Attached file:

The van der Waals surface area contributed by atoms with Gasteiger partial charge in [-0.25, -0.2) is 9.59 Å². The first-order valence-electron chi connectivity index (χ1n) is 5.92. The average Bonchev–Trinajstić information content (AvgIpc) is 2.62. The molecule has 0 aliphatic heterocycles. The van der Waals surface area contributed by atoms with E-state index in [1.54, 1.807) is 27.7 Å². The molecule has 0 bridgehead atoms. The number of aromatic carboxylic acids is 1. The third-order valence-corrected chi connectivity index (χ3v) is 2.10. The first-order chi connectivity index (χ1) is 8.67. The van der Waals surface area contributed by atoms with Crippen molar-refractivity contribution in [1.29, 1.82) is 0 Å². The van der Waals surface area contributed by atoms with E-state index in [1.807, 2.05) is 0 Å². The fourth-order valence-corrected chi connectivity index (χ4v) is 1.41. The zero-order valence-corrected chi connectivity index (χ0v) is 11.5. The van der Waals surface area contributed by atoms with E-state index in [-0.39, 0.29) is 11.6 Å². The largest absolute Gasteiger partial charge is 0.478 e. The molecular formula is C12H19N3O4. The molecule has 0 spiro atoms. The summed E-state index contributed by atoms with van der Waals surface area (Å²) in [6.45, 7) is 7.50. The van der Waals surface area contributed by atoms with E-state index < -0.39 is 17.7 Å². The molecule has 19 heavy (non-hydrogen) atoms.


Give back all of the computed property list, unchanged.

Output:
The van der Waals surface area contributed by atoms with Gasteiger partial charge in [-0.25, -0.2) is 9.59 Å². The first-order valence-electron chi connectivity index (χ1n) is 5.92. The average Bonchev–Trinajstić information content (AvgIpc) is 2.62. The molecule has 0 aliphatic heterocycles. The van der Waals surface area contributed by atoms with E-state index in [1.54, 1.807) is 27.7 Å². The molecule has 0 bridgehead atoms. The number of aromatic carboxylic acids is 1. The third-order valence-corrected chi connectivity index (χ3v) is 2.10. The first-order chi connectivity index (χ1) is 8.67. The van der Waals surface area contributed by atoms with Crippen molar-refractivity contribution in [1.29, 1.82) is 0 Å². The van der Waals surface area contributed by atoms with E-state index in [1.807, 2.05) is 0 Å². The fourth-order valence-corrected chi connectivity index (χ4v) is 1.41. The zero-order valence-corrected chi connectivity index (χ0v) is 11.5. The van der Waals surface area contributed by atoms with E-state index in [-0.39, 0.29) is 11.6 Å². The largest absolute Gasteiger partial charge is 0.478 e. The molecular formula is C12H19N3O4. The molecule has 0 spiro atoms. The summed E-state index contributed by atoms with van der Waals surface area (Å²) in [6.45, 7) is 7.50. The van der Waals surface area contributed by atoms with E-state index < -0.39 is 17.7 Å². The molecule has 19 heavy (non-hydrogen) atoms.